Dismiss Notice
Join Physics Forums Today!
The friendliest, high quality science and math community on the planet! Everyone who loves science is here!

Homework Help: I don't know what to do in this problem

  1. Feb 8, 2007 #1
    the problem is
    a sprinter accelerates from rest to a top speed with an acceleration whose magnitude is 3.8 m/s². after achieving top speed . he runs the remainder of the race without speeding up or slowing down. the total race is 50 meters long. if the total race is run in 7.88s how far does he run during acceleration phase.

    the problem is all the equations that i have found are composed of two unknowns so i couldn't solve the problem please help me
  2. jcsd
  3. Feb 8, 2007 #2
    Acceleration is change in velocity correct?

    Once he achieves top speed and doesn't speed up or slow down. What happens to his acceleration or what is it?

    Please type out all your knowns and unknowns, and an idea of how you would solve it or what you would be solving for. After that, we can help you further =).
  4. Feb 8, 2007 #3


    User Avatar
    Homework Helper

    Lets call the distance he covers during acceleration [tex]x_a[/tex] and the distance he covers with no acceleration (at top speed) [tex]x_t[/tex]. then we have that

    [tex]x_a + x_t = 50 m[/tex]

    the same approach with time:

    [tex]t_a + t_t = 7.88 s[/tex]

    Use your kinematic eqautions to solve for [tex]x_a[/tex].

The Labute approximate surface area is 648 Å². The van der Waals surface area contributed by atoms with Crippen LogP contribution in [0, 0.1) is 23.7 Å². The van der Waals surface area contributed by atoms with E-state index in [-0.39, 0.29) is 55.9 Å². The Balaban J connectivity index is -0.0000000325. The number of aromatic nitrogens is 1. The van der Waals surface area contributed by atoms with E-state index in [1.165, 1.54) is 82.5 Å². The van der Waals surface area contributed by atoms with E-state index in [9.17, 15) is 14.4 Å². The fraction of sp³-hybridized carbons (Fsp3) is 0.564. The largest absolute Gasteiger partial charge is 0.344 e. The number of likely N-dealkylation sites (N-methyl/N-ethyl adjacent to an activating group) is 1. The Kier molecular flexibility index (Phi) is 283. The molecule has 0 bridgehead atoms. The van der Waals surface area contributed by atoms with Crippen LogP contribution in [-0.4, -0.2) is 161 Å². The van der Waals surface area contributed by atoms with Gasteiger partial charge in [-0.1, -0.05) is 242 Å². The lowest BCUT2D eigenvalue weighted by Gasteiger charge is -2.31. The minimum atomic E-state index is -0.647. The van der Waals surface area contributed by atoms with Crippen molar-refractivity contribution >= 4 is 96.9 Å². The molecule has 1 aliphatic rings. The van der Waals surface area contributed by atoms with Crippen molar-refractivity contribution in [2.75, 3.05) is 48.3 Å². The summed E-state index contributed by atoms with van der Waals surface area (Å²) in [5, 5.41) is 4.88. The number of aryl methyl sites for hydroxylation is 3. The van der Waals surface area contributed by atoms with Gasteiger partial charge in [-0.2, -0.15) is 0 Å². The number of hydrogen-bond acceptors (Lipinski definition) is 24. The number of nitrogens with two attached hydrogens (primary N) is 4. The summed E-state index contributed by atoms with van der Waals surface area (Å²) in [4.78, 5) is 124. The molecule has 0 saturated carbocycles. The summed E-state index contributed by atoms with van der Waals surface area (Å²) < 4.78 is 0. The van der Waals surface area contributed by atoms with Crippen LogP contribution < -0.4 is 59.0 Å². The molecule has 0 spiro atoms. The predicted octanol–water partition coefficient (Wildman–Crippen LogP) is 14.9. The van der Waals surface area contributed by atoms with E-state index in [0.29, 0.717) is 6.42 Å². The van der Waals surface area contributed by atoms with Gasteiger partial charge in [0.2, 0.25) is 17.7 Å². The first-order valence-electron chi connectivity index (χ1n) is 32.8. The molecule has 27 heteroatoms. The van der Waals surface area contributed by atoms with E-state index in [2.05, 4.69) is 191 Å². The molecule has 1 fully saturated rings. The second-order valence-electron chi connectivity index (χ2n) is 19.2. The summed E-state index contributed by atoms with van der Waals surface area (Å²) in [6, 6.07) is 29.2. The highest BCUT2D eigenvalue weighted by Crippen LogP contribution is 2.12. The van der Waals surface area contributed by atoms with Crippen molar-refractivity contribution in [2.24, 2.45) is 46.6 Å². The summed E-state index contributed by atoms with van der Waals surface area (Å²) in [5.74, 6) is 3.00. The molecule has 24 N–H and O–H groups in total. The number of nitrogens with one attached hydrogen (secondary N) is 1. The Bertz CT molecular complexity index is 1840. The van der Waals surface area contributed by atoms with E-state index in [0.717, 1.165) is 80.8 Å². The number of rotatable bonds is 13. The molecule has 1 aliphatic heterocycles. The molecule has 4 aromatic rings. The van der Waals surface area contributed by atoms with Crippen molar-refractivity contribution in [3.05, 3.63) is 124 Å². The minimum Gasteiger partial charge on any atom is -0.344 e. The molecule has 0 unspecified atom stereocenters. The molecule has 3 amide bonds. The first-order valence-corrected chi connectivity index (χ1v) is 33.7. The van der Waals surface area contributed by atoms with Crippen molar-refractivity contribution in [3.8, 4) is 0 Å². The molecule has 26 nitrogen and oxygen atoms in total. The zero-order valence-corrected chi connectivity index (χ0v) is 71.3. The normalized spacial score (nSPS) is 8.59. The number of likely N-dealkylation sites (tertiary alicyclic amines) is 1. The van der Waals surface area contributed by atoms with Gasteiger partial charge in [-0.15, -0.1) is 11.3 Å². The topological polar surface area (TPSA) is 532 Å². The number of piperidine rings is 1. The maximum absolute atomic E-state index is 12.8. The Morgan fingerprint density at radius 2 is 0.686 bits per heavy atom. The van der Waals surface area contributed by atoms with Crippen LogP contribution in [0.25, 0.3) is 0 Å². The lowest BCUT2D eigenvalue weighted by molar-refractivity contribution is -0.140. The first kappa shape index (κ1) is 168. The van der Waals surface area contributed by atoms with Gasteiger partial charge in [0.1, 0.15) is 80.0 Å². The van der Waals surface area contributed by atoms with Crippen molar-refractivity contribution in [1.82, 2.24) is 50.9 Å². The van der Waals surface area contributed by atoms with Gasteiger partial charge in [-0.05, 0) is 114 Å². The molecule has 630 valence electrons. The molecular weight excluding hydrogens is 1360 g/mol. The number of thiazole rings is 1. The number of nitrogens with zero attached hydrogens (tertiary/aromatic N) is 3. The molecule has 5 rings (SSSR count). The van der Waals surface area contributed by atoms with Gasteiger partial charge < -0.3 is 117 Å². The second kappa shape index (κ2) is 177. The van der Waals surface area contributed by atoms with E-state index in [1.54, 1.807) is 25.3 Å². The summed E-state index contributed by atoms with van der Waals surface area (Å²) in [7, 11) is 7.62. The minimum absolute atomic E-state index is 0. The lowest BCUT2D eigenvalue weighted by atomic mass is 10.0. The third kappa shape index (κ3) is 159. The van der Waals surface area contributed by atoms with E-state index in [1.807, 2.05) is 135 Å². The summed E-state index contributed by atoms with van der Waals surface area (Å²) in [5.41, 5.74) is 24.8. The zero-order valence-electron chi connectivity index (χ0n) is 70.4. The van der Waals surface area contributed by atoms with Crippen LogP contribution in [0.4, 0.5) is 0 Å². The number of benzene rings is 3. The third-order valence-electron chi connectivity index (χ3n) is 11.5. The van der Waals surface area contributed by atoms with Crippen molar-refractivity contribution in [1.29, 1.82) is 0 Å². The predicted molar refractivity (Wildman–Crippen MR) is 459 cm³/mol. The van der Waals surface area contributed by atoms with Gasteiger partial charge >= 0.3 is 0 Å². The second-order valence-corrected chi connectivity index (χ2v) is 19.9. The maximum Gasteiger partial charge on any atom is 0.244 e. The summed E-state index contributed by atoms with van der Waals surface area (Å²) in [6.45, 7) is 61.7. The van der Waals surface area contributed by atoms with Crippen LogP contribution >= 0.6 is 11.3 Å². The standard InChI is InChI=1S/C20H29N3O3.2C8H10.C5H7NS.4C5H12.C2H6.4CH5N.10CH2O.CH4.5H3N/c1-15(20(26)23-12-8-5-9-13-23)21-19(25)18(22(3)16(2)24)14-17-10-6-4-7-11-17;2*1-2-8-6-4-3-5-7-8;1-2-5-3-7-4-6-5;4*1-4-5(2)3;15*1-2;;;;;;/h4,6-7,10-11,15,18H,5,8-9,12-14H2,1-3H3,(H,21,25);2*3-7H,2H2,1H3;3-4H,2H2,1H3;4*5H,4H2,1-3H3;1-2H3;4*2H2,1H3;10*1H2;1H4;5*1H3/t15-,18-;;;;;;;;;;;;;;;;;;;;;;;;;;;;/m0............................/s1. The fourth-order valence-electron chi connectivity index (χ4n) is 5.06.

5. Feb 8, 2007 #4


    User Avatar
    Homework Helper

    Can you set up equations for [tex]x_a[/tex] and [tex]x_t[/tex]?
  6. Feb 8, 2007 #5
    The x (final) you are solving for will be (50 - x) correct? Since he's running an x amount from 50. Essentially just using algebra for your xa + xt = 50 m. And your t for the interval will be t = 7.88 - t. Correct? However, you have to think what is relevant and what isn't =).

    I will give you the equations, but you tell me what you would use and how you would kind of use them.

    Remember, look at your knowns and unknowns and pick a good one that suits your situation =).

    v = vo + at
    x = xo + vot + 1/2at^2
    v^2 = vo^2 + 2a(x - xo)
    Last edited: Feb 8, 2007
  7. Feb 9, 2007 #6


    User Avatar
    Homework Helper

    To avoid confusion I used subscripts [tex]a[/tex] to indicate a kinematic quantity that associates with the part where the athlete accelerates and [tex]t[/tex] for the part where he/she runs at top speed.
Share this great discussion with others via Reddit, Google+, Twitter, or Facebook